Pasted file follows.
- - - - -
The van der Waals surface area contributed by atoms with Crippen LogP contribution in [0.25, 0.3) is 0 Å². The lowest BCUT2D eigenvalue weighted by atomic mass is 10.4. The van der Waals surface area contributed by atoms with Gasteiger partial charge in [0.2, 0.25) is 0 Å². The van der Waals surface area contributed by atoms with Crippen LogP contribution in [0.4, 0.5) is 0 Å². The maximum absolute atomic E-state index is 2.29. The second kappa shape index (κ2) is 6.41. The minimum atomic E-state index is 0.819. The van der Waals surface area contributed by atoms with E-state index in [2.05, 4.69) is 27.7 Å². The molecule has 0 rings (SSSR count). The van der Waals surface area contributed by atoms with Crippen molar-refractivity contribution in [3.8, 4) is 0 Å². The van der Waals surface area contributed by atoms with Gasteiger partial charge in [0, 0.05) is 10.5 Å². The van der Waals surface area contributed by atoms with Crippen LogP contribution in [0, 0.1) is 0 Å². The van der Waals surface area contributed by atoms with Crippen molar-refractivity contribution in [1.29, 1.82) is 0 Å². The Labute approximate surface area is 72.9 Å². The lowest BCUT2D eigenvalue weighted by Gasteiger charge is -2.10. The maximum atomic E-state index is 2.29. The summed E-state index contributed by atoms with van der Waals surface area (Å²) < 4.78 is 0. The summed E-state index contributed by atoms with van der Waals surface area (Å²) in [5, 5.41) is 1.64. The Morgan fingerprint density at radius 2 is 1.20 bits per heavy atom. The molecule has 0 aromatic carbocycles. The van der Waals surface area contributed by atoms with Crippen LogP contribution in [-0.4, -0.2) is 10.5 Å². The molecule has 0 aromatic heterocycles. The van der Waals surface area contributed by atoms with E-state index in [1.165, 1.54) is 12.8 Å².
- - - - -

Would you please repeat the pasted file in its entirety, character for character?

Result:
The van der Waals surface area contributed by atoms with Crippen LogP contribution in [0.25, 0.3) is 0 Å². The lowest BCUT2D eigenvalue weighted by atomic mass is 10.4. The van der Waals surface area contributed by atoms with Gasteiger partial charge in [0.2, 0.25) is 0 Å². The van der Waals surface area contributed by atoms with Crippen LogP contribution in [0.4, 0.5) is 0 Å². The maximum absolute atomic E-state index is 2.29. The second kappa shape index (κ2) is 6.41. The minimum atomic E-state index is 0.819. The van der Waals surface area contributed by atoms with E-state index in [2.05, 4.69) is 27.7 Å². The molecule has 0 rings (SSSR count). The van der Waals surface area contributed by atoms with Crippen molar-refractivity contribution in [3.8, 4) is 0 Å². The van der Waals surface area contributed by atoms with Gasteiger partial charge in [0, 0.05) is 10.5 Å². The van der Waals surface area contributed by atoms with Crippen LogP contribution in [0, 0.1) is 0 Å². The van der Waals surface area contributed by atoms with Crippen molar-refractivity contribution in [1.29, 1.82) is 0 Å². The Labute approximate surface area is 72.9 Å². The lowest BCUT2D eigenvalue weighted by Gasteiger charge is -2.10. The maximum atomic E-state index is 2.29. The summed E-state index contributed by atoms with van der Waals surface area (Å²) < 4.78 is 0. The summed E-state index contributed by atoms with van der Waals surface area (Å²) in [5, 5.41) is 1.64. The Morgan fingerprint density at radius 2 is 1.20 bits per heavy atom. The molecule has 0 aromatic carbocycles. The van der Waals surface area contributed by atoms with Crippen LogP contribution in [-0.4, -0.2) is 10.5 Å². The molecule has 0 aromatic heterocycles. The van der Waals surface area contributed by atoms with E-state index in [1.165, 1.54) is 12.8 Å².